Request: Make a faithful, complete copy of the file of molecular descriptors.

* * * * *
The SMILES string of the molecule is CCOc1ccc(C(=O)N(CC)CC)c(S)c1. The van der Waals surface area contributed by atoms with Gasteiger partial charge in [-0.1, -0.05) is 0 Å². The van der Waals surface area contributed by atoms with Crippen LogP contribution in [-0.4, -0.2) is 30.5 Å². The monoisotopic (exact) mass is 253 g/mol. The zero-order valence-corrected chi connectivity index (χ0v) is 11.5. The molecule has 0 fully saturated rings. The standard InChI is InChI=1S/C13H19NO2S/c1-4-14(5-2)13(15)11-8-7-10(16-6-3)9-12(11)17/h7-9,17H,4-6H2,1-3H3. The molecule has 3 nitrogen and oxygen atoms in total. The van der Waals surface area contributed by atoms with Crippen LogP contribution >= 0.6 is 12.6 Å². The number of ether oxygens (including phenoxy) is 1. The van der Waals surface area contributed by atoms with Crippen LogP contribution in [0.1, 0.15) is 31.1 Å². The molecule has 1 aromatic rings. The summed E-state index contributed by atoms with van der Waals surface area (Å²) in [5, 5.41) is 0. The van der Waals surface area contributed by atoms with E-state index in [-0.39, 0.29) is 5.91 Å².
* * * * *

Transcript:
The SMILES string of the molecule is CCOc1ccc(C(=O)N(CC)CC)c(S)c1. The van der Waals surface area contributed by atoms with Gasteiger partial charge in [-0.1, -0.05) is 0 Å². The van der Waals surface area contributed by atoms with Crippen LogP contribution in [-0.4, -0.2) is 30.5 Å². The monoisotopic (exact) mass is 253 g/mol. The zero-order valence-corrected chi connectivity index (χ0v) is 11.5. The molecule has 0 fully saturated rings. The standard InChI is InChI=1S/C13H19NO2S/c1-4-14(5-2)13(15)11-8-7-10(16-6-3)9-12(11)17/h7-9,17H,4-6H2,1-3H3. The molecule has 3 nitrogen and oxygen atoms in total. The van der Waals surface area contributed by atoms with Crippen LogP contribution >= 0.6 is 12.6 Å². The number of ether oxygens (including phenoxy) is 1. The van der Waals surface area contributed by atoms with Crippen LogP contribution in [0.1, 0.15) is 31.1 Å². The molecule has 1 aromatic rings. The summed E-state index contributed by atoms with van der Waals surface area (Å²) in [5, 5.41) is 0. The van der Waals surface area contributed by atoms with E-state index in [-0.39, 0.29) is 5.91 Å².